Conjectural Existence of the Categorial Complex Branes for Generalized Calabi-Yau.

Geometric Langlands Duality can be formulated as follows: Let C be a Riemann surface (compact, without boundary), G be a compact reductive Lie group, GC be its complexification, and Mflat(G, C) be the moduli space of stable flat GC-connections on C. The Langlands dual of G is another compact reductive Lie group LG defined by the condition that its weight and coweight lattices are exchanged relative to G. Let Bun(LG, C) be the moduli stack of holomorphic LG-bundles on C. One of the statements of Geometric Langlands Duality is that the derived category of coherent sheaves on Mflat(G, C) is equivalent to the derived category of D-modules over Bun(LG, C).

Mflat(G, C) is mirror to another moduli space which, roughly speaking, can be described as the cotangent bundle to Bun(LG, C). The category of A-branes on T Bun(LG, C) (with the canonical symplectic form) is equivalent to the category of B-branes on a noncommutative deformation of T Bun(LG, C). The latter is the same as the category of (analytic) D-modules on Bun(LG, C).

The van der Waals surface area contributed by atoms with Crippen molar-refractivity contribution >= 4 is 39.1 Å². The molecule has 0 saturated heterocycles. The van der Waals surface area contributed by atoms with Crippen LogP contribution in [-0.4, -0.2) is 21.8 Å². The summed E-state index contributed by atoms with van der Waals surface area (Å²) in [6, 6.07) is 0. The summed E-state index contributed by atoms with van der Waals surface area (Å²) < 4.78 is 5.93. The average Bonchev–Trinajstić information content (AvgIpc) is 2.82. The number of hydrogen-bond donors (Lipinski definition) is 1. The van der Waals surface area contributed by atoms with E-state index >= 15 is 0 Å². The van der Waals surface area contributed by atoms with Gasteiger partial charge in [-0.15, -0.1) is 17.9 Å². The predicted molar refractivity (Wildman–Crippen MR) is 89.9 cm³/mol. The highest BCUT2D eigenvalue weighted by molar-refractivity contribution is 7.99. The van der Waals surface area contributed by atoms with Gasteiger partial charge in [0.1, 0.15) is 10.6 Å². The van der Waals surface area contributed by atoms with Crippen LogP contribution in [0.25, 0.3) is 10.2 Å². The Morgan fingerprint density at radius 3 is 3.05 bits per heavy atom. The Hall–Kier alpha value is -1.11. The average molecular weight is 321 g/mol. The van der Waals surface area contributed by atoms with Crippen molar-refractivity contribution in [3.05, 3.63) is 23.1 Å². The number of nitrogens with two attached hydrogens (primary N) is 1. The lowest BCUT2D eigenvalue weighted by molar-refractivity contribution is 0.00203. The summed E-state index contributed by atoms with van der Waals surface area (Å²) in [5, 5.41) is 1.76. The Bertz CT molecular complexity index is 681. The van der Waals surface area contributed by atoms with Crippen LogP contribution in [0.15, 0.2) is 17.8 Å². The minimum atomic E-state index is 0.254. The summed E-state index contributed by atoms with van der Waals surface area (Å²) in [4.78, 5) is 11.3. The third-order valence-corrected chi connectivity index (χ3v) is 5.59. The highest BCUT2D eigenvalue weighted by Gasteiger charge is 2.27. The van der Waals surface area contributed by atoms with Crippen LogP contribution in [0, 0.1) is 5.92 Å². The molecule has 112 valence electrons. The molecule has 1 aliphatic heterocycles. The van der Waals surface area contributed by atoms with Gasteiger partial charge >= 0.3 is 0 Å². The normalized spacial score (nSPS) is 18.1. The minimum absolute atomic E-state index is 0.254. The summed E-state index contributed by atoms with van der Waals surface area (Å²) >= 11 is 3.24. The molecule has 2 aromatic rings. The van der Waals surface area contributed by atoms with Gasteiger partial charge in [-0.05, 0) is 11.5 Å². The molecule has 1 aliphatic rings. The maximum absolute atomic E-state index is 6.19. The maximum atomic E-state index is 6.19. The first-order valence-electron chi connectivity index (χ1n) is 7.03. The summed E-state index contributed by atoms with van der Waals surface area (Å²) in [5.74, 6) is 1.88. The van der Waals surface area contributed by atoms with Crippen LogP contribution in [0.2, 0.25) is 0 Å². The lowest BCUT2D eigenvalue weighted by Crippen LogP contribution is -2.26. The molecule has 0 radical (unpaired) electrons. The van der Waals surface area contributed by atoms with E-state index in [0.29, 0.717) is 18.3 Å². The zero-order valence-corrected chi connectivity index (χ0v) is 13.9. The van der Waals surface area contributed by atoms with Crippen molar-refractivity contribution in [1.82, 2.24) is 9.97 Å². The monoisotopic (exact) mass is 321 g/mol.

So, what exactly is, the relationship between A-branes and noncommutative B-branes. This relationship arises whenever the target space X is the total space of the cotangent bundle to a complex manifold Y. It is understood that the  symplectic form ω is proportional to the canonical symplectic form on T Y. With the B-field vanishing, and Y as a complex, we regard ω as the real part of a holomorphic symplectic form Ω. If qi are holomorphic coordinates on Y, and pi are dual coordinates on the fibers of T Y,  Ω can be written as

Ω = 1/ħdpi ∧ dqi = dΘ

Since ω (as well as Ω) is exact, the closed A-model of X is rather trivial: there are no nontrivial instantons, and the quantum cohomology ring is isomorphic to the classical one.

We would like to understand the category of A-branes on X = T Y. The key observation is that ∃ a natural coisotropic A-brane on X well-defined up to tensoring with a flat line bundle on X. Its curvature 2-form is exact and given by

F = Im Ω

If we denote by I the natural almost complex structure on X coming from the complex structure on Y , we have F = ωI, and therefore the endomorphism ω−1F = I squares to −1. Therefore any unitary connection on a trivial line bundle over X whose curvature is F defines a coisotropic A-brane.